Judiciary Committee Update - Public Safety Walks in all 8 Wards

Posted by
V. Casarrubias
October 27, 2023

Dear Neighbor,

These last few weeks, I conducted public safety walks in all eight wards with residents, Advisory Neighborhood Commissioners, public safety agencies, and community organizations to hear directly from you about your neighborhood-specific public safety needs. Thank you to the hundreds of neighbors who joined me and shared insight on their most pressing needs and provided feedback on my expansive Secure DC plan to improve safety in the District.  

As Chairwoman of the Committee on the Judiciary and Public Safety, I deeply value community engagement to inform all of my work at the Council, which is why it was important to me that residents and my colleagues could join these safety walks. On every walk across the District, I found that my Secure DC plan fills critical gaps raised by residents and representatives from agencies across the public safety ecosystem, from improving job training and career readiness, to preventing the incidence of repeat offenders from harming our communities, to addressing the proliferation of illegal guns in our streets, to increasing coordination and transparency across District Government.

I want to share some of my key takeaways from issues raised in each ward and the ways in which my Secure DC plan intends to address those concerns.

Ward 1

Residents in Ward 1 walked west along the U Street corridor toward 14th & U St NW and discussed their concerns about nightlife safety for residents and businesses, the need for increased access to mental health supports and responses, and staffing challenges at MPD. Thank you to Ward 1 Councilmember Brianne Nadeau for joining.

My Secure DC plan addresses these issues by:


Ward 2

Residents in Ward 2 walked through Shaw and asked for increased lighting along neighborhood streets, after school programing for youth and families, and accountability for gun violence.  

My Secure DC plan addresses these issues by:


Ward 3

Residents in Ward 3 walked north along Connecticut Ave NW from Sedgwick Street and discussed a desire for increased accountability for repeat offenders and improved mental health supports and services. Thank you, Ward 3 Councilmember Matt Frumin, for joining.  

My Secure DC plan addresses these issues by:  


Ward 4

Residents in Ward 4 walked north along Georgia Ave from Upshur St NW to Kennedy Street and shared about safety concerns for small business, mental health supports, and retail theft. Thank you, Ward 4 Councilmember Janeese Lewis George, for joining.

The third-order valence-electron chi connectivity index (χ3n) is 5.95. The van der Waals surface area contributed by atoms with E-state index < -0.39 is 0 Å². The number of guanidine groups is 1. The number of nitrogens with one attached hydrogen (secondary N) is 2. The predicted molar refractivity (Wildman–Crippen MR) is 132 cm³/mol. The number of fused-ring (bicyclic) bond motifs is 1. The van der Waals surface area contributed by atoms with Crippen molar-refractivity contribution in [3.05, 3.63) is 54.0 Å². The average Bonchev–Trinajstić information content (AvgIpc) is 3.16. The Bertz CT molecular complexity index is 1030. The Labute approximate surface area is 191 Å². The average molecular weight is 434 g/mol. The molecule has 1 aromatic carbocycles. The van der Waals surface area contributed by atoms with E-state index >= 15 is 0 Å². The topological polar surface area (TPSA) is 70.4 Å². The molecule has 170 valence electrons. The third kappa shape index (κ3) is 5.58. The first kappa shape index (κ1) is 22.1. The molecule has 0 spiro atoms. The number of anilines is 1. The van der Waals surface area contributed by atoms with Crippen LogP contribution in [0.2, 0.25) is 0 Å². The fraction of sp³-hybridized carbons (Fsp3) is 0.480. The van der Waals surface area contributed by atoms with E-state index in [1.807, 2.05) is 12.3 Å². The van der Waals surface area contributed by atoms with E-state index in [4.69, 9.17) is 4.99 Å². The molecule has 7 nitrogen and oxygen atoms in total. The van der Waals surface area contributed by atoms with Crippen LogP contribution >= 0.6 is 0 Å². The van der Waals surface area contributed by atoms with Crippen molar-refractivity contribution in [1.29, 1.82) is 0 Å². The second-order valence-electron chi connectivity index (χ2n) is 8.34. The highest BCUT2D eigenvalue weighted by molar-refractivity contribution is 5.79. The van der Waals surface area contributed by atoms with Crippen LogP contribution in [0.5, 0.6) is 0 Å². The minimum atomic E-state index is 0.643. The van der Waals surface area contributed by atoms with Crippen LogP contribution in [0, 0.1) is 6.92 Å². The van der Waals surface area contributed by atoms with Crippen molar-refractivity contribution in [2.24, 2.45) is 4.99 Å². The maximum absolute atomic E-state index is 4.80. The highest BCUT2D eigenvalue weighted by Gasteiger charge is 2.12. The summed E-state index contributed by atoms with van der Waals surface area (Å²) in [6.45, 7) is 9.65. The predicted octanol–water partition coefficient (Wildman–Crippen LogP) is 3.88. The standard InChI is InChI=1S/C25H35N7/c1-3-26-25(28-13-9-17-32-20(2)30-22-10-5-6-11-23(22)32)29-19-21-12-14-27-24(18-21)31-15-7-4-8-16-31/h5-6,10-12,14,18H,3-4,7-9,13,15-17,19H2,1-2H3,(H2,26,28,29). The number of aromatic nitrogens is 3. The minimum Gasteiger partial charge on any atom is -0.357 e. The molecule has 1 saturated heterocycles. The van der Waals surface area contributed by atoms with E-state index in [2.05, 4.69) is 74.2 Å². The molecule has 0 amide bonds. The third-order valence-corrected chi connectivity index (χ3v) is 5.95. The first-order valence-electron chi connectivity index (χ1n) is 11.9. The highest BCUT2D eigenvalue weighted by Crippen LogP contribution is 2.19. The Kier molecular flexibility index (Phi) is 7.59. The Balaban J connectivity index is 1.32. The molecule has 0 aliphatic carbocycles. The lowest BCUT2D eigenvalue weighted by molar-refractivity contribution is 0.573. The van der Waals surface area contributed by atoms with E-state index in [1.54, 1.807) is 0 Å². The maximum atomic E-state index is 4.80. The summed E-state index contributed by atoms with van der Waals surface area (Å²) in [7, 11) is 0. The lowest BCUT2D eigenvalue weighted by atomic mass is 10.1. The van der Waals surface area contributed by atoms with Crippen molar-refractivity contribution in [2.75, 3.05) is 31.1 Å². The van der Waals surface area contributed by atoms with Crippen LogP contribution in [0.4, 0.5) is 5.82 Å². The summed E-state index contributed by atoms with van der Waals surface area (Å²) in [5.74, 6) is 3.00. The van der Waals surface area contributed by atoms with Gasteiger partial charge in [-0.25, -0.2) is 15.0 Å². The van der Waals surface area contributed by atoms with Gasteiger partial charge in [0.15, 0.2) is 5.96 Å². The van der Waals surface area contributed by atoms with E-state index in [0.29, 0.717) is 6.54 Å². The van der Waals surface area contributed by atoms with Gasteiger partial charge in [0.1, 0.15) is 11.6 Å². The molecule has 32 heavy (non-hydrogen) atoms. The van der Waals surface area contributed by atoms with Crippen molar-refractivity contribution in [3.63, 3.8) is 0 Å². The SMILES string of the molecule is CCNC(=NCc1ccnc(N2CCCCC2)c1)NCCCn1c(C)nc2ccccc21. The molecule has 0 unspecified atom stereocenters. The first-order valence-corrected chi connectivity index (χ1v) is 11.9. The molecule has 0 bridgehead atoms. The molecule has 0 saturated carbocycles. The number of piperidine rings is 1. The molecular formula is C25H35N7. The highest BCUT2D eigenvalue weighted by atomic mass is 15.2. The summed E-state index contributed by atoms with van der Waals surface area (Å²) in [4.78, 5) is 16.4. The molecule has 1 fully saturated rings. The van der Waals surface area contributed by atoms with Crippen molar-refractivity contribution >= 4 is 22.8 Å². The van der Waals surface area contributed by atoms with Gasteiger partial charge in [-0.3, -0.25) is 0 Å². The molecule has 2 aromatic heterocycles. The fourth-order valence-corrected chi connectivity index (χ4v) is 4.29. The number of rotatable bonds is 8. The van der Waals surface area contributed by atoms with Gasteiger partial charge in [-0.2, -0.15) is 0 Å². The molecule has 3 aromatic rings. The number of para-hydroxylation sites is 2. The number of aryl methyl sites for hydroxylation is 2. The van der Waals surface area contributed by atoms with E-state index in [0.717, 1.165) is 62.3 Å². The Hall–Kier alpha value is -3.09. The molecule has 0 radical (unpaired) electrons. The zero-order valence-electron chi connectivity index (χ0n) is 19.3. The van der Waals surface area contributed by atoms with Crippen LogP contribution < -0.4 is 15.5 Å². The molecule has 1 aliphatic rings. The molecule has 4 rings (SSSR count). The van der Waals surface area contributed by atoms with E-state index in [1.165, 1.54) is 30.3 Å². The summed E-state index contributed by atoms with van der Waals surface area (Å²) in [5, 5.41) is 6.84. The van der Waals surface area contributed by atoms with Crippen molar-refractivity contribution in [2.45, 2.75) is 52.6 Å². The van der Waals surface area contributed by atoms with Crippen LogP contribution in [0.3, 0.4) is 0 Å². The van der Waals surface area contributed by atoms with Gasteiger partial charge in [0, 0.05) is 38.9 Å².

My Secure DC plan addresses these issues by:


Ward 5

Residents in Ward 5 walked through the Edgewood neighborhood and discussed a need for more cameras, after school programs, and accountability for gun violence. Thank you, Ward 5 Councilmember Zachary Parker, for joining.

My Secure DC plan addresses these issues by:


Ward 6

Residents in Ward 6 walked through the Southwest/Waterfront neighborhood and discussed a desire for robust violence interruption programs, solutions to address pervasive retail theft, and increased safety in public spaces. Thank you, Ward 6 Councilmember Charles Allen, for joining.  

My Secure DC plan addresses these issues by:


Ward 7

Residents in Ward 7 walked along Minnesota Ave NE by Benning Road NE and discussed accountability for repeat offenders, wrap-around services for neighbors in need of supports, and increased government transparency on the provision of goods and services. Thank you, Ward 7 Councilmember Vince Gray and At-Large Councilmember Robert White for joining.

My Secure DC plan addresses these issues by:


Ward 8

Residents in Ward 8 walked along Good Hope Road SE by Minnesota Ave SE and shared the importance of supporting infrastructure for Black businesses, strengthening our violence interruption ecosystem, and ensuring accountability for gun violence. Thank you to Ward 8 Councilmember Trayon White's team for joining.

My Secure DC plan addresses these issues by: